- Development & Aid
- Economy & Trade
- Human Rights
- Global Governance
- Civil Society
Saturday, January 16, 2021
VIENNA, Aug 11 2010 (IPS) - A wind turbine on an acre of northern Iowa farmland could generate 300,000 dollars worth of greenhouse-gas-free electricity a year. Instead, the U.S. government pays out billions of dollars to subsidise grain for ethanol fuel that has little if any impact on global warming, according to Lester Brown.
“The lesson here is that we must take climate change far more seriously, make major cuts in emissions and fast before climate change is out of control,” Brown, one of the world’s leading experts on agriculture and food, told IPS.
Average temperatures during the month of July were eight degrees Celsius above normal in Moscow, he said, noting that “such a huge increase in temperature over an entire month is just unheard of.”
On Monday, Moscow reached 37 C when the normal temperature for August is 21 C. It was the 28th day in a row that temperatures exceeded 30 C.
Soil moisture has fallen to levels seen only once in 500 years, says Brown. Wheat and other grain yields are expected to decline by 40 percent or more in Russia, Kazakhstan, and Ukraine – regions that provide 25 percent of the world’s wheat exports. Russian Prime Minister Vladimir Putin announced a few days ago that Russia would ban all grain exports.
Emissions of greenhouse gases like CO2 from burning fossil fuels trap more of the sun’s energy. Climate experts expected the number and intensity of heat waves and droughts to increase as a result. In 2009, heat and fire killed hundreds in Australia during the worst drought in more than century, which devastated the country’s agriculture sector. In 2003, a European heat wave killed 53,000 people but as it occurred late in the summer crop, yields were not badly affected.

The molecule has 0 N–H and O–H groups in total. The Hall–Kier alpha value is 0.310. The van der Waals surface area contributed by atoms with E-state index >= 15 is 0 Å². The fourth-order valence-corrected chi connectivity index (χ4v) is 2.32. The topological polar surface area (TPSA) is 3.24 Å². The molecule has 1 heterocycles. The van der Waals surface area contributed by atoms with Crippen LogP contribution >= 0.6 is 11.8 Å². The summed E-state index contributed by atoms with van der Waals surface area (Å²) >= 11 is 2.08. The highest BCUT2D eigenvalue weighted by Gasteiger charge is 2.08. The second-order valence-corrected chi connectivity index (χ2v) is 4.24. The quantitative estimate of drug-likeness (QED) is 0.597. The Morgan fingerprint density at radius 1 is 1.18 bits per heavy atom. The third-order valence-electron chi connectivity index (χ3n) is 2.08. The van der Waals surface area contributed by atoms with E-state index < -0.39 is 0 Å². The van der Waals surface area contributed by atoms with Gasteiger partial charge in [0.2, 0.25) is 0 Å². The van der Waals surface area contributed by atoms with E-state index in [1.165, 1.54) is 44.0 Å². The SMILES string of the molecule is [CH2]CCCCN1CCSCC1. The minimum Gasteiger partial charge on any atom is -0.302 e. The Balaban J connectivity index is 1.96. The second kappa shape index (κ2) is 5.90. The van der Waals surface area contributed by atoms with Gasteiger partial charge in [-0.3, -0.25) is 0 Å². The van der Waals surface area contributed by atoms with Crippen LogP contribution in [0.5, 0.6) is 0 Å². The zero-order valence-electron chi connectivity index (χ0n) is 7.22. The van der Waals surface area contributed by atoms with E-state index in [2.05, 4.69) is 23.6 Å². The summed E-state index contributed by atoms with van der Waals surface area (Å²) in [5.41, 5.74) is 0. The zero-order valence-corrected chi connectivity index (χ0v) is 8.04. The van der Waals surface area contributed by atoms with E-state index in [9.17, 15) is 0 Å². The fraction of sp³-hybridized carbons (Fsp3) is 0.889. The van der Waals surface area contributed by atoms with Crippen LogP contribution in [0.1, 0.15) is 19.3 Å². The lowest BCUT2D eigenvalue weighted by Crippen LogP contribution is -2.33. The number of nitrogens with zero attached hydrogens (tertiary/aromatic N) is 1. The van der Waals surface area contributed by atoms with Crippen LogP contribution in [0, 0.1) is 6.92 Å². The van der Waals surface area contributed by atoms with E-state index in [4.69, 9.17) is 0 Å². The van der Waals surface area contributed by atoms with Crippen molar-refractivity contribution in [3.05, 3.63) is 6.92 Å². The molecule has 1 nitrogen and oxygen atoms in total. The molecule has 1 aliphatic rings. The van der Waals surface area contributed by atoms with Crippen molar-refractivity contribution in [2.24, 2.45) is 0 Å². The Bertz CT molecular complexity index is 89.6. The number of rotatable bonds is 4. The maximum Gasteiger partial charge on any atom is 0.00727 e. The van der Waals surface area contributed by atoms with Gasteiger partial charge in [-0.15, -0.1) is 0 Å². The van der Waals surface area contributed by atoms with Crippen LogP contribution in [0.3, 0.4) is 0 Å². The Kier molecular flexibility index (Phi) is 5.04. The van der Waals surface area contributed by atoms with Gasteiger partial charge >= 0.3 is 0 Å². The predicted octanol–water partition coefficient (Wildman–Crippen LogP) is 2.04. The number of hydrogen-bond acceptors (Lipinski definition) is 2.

If a heat wave like Russia’s were centred around the grain- producing regions near Chicago or Beijing, the impacts could be many times worse because each of these regions produce five times the amount of grain as Russia does, says Brown. Such an event could result in the loss of 100 to 200 million tonnes of grain with unimaginable affects on the world’s food supply.
“Russia’s heat wave is a wake-up call to the world regarding the vulnerability of the global food supply,” he said.
The global climate is warming and most food crops are both heat and drought sensitive. Rice yield growth rates have already fallen by 10-20 percent over the last 25 years in parts of Thailand, Vietnam, India and China due to global warming, new research has shown. Data from 227 fully- irrigated farms that grow “green revolution” crops are suffering significant yield declines due to warming temperatures at night, researchers found.
“As nights get hotter, rice yields drop,” reported Jarrod Welch of the University of California at San Diego and colleagues in the Proceedings of the National Academy of Sciences (PNAS) Aug. 9. Previous studies have shown this result in experimental plots, but this is the first under widespread, real-world conditions.
With such pressures on the world’s food supply it is simply wrong-headed to use 25 percent of U.S. grain for ethanol as a fuel for cars, said Brown.
“Ethanol subsidies must be phased out and real cuts in carbon emissions made and urgently,” he said.
IPS is an international communication institution with a global news agency at its core,
raising the voices of the South
and civil society on issues of development, globalisation, human rights and the environment
Copyright © 2021 IPS-Inter Press Service. All rights reserved. - Terms & Conditions
You have the Power to Make a Difference
Would you consider a $20.00 contribution today that will help to keep the IPS news wire active? Your contribution will make a huge difference.